Last month I argued that there is no need for a specific sustainability title in the next farm bill, but that there is a definite need to consider the impact of other titles on sustainability as we advance further into the 21st Century. This month, I want to examine another aspect of sustainability that we need to bear in mind as we look at American agriculture in the coming decades.
Recently I spoke to a gathering of agricultural economists at Mississippi State University in Starkville about sustainability. I reminded them of the three pillars of sustainability—environmental, economic and social impacts of producing food and fiber. I noted the need to double our productive capacity by 2050. And I shared my personal definition of sustainability—leaving my land and my cows in better shape than when I took over the ranch.
What struck me as I was preparing for that talk was that conservationists and environmental organizations have done their job of stressing the importance of minimizing environmental impacts of production. And we can count on animal rights advocates and those concerned with labor and human services to ensure that social impacts receive due consideration. But who is looking out for the financial welfare of the farmer? Who is tracking whether the policies and programs we implement make it possible for those living on the land to actually make a living from the land?
So I challenged those agricultural economists to make this part of their mission as they think about the next farm bill. If the agricultural community doesn’t make sure that the policies that ensure sustainability for our natural resources also ensure economic sustainability for those who work the land and care for the livestock, no one else will.
Farmers and ranchers who install conservation practices or adopt new technologies that sustain the land must receive a return on their investment. Further, we need to ensure that the safety net in Title One of the farm bill, the traditional farm program benefits and payments, remains in place. Those in the Cotton and Corn Belt understand this all too well after experiencing at best a break-even year. Having vibrant farm programs as a safety net is a key support to economic sustainability for farmers and ranchers.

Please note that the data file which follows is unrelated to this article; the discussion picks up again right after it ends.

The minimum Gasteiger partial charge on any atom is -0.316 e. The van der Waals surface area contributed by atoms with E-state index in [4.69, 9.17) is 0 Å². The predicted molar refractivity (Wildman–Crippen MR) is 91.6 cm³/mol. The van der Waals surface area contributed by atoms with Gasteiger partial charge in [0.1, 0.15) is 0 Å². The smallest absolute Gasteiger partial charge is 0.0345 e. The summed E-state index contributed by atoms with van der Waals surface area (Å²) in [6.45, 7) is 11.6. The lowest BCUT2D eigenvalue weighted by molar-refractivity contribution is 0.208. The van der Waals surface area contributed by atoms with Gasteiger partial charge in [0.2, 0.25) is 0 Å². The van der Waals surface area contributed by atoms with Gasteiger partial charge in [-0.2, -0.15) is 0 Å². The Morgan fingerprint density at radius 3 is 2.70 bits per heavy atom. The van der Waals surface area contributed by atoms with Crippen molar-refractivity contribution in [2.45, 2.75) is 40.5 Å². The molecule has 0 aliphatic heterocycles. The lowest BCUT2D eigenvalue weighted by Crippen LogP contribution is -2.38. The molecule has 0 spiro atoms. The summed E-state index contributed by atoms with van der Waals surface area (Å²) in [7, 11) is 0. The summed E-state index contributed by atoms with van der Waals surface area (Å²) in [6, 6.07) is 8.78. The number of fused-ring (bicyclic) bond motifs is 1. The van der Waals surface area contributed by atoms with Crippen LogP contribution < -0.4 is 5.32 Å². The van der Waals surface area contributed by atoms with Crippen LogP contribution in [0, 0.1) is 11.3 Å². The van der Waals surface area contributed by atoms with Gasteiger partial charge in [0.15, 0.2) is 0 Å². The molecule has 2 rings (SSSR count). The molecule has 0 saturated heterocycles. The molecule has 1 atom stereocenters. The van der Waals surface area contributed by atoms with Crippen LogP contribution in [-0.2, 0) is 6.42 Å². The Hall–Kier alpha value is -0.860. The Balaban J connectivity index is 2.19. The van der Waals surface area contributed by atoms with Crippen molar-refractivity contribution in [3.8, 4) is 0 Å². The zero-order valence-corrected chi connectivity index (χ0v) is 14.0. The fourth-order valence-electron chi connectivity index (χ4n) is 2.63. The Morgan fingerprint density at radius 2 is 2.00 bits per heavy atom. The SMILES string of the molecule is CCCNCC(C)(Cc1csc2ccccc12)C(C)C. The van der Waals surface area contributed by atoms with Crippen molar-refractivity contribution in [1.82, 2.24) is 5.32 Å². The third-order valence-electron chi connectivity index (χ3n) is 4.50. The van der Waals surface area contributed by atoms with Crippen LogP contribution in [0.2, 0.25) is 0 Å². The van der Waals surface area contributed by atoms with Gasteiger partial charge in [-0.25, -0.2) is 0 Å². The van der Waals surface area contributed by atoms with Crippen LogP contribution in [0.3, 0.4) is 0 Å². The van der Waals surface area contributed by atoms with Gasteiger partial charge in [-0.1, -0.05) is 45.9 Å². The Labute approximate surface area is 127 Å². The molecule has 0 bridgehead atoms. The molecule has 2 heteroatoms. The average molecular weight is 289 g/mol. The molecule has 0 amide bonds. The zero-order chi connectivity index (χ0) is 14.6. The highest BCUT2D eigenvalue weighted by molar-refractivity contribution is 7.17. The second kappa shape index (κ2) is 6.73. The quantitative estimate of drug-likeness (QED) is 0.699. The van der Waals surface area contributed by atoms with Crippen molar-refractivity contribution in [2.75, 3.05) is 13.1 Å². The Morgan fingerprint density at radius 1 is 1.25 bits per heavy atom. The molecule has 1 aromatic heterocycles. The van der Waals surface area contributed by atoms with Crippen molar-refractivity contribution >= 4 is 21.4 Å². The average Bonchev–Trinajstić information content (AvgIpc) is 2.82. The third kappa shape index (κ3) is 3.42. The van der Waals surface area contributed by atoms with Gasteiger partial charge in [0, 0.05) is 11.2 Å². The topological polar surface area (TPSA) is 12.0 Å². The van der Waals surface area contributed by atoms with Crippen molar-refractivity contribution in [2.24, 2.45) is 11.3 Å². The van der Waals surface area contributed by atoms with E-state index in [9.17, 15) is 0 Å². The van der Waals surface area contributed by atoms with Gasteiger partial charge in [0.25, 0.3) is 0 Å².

Crop insurance has become a critical risk management tool for farmers and an important component of sustainability policy in the farm bill. It’s time we recognize that role in supporting sustainable farm operations. Sometimes overlooked is the vital role that free and open trade play in the incomes of American producers. If we are going to feed the world in the future, we’ve got to have in place the trade rules and agreements that permit food and fiber to flow from farms here to those who need it wherever in the world they may be. We need to make certain that those agreements don’t distort planting decisions or limit our opportunities to sell what we’ve produced to Asia, Canada, Africa, South America or Europe. Farmers and ranchers must speak out for access to world markets. It’s also time the environmental community recognizes that free trade is a vital component of sustainability objectives, understanding that production on the best lands in North America protects vulnerable lands around the globe.
In short, if we want to sustain our private agricultural resources along with our public natural resources, we must take a broad view of sustainability and make certain it includes the opportunity for producers to receive a return on conservation investments and a profit on what they produce. That requires taking a holistic view of the farm bill and recognizing that sustainability depends on the economic viability of individual farmers and ranchers as supported and encouraged by the separate but interlinked programs the bill includes.
About the author: Bruce I. Knight, Principal, Strategic Conservation Solutions, was the Under Secretary for Marketing and Regulatory Programs at the U.S. Department of Agriculture (USDA) from 2006 to 2009. From 2002 to 2006, Knight served as Chief of Natural Resources Conservation Service. The South Dakota native worked on Capitol Hill for Senate Majority Leader Bob Dole, Rep. Fred Grandy, Iowa, and Sen. James Abdnor, South Dakota. In addition, Knight served as vice president for public policy for the National Corn Growers Association and also worked for the National Association of Wheat Growers. A third-generation rancher and farmer and lifelong conservationist, Knight operates a diversified grain and cattle operation using no-till and rest rotation grazing systems.
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